Introducing Statistics: Replacement Level
Statistics do not exist in vacuum. They have meaning only in comparison to something else. While someone scoring 100 runs has some independent meaning, i.e. the player crossed home plate 100 times, that tells you nothing about whether 100 runs is good or bad. To determine that, you must have a point of comparison. This comparison is to what is called the reference group. In baseball, a number of different reference groups are used, but for today I want to focus on the replacement level reference group.
The concept of replacement level dates back to the introduction by Keith Woolner of the stat VORP (value over replacment player.) Replacement level is a measure of marginal utility. How much better is a player than the lowest level of players that will be paid by a major league team? That, in essence, is how much more valuable a player is than a replacement level player. To explain more, think back to the bell curve illustration from the post on Rivera and Lidge. If Albert Pujols is the best player in baseball, he is the far right end of the curve, all by himself. As you move back to the left, you find steadily more players at each equivalent amount of talent. At some point you run out of major league roster spots, but there are still large numbers of players of essentially equal ability fighting for those last spots. That pool of players, large numbers of whom play AAA baseball, are the replacement level players.
What does replacement level mean, in statistical terms? Woolner defined replacement level as 70 points of OPS less than the league average by position. That is, a replacement level shortstop is 70 points worse than the league average OPS of other shortstops. This controls for the fact that it is harder to play shortstop than first base. For pitchers, Woolner used 1.00 greater than the league average RA (Run Average, i.e. earned and unearned run average). He also controlled for park factors, to keep in mind the better offensive numbers of a replacement level third basemen in Coors Field than one in Petco Park.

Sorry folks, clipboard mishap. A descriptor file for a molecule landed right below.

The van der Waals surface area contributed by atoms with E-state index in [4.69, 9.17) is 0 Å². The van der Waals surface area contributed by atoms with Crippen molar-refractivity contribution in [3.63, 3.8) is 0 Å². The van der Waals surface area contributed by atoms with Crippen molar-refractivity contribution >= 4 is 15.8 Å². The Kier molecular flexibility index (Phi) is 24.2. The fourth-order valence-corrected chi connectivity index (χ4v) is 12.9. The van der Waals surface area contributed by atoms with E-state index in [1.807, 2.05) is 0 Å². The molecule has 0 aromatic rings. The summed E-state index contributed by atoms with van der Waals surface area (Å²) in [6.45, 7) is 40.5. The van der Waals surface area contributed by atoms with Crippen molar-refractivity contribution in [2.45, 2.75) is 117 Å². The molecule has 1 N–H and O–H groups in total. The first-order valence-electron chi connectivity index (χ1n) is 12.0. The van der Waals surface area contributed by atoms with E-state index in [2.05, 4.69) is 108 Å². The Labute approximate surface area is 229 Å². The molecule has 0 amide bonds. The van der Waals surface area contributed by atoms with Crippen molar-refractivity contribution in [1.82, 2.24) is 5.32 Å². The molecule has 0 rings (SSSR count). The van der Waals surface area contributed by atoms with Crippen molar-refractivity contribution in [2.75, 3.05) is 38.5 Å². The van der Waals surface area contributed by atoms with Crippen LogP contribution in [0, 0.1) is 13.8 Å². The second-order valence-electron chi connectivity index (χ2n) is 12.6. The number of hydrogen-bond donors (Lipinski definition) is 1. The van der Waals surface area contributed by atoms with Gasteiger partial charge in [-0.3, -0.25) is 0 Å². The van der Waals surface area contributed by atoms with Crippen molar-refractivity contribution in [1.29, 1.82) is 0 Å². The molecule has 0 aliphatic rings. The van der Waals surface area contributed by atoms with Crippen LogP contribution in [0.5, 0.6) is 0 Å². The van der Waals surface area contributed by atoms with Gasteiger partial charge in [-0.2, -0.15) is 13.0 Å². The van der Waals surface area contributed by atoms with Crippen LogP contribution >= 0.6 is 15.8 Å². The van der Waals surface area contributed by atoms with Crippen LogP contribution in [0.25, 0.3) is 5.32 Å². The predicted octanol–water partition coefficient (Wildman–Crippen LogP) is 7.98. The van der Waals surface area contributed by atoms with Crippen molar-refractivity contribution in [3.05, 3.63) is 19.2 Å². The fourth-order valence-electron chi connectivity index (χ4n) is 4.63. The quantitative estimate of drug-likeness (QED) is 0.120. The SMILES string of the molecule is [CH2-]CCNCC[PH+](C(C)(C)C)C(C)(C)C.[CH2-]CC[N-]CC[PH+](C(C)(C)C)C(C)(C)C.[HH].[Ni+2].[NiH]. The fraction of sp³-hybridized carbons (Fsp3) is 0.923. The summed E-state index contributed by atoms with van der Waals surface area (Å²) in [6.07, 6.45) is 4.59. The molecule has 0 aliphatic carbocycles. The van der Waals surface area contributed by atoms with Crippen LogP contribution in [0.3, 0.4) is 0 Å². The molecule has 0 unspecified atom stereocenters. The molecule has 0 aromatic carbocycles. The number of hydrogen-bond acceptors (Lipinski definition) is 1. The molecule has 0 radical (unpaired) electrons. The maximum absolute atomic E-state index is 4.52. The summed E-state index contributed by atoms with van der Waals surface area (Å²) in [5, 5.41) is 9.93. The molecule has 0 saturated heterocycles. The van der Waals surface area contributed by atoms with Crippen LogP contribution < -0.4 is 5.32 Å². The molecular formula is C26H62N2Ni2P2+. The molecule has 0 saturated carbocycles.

So what? Who cares about the notion of replacement level? Think about how much a player is worth. A replacement level player, by definition, should be making the league minimum. They are not really a scarce resource, in baseball terms, as their supply greatly exceeds their demand. For that reason, they should only make $400,000, the league minimum. At each step above that, supply becomes scarcer, and compensation subsequently should increase. Further, replacement level explains how teams can increase productivity at the margins. The weakest players on a roster, as a rule, can be replaced by replacement level players, saving money and possibly increasing production. This is the central point of my criticism of the Griffey contract. At this stage of his career, Griffey is only a replacement level performer, yet he is being paid as someone much better. That is a waste of money and production.
The concept has morphed since Woolner first wrote about replacement level. Tom Tango created a scale of strict positional adjustments, in an attempt to quantify how much harder it is to find adequate shortstop play than it is to find adequate corner outfielders. Sean Smith added further support to this system by comparing the adjustments explicitly to expected contributions from the best players not on major league rosters. Where, then, does this get us in the end? Replacement level is key to calculating a variety of stats, most prominently Wins Above Replacement, which exists in numerous variations all across the internet. Replacement level, though interesting in itself, is most useful as a stepping stone to further considerations of production, compensation, and ability.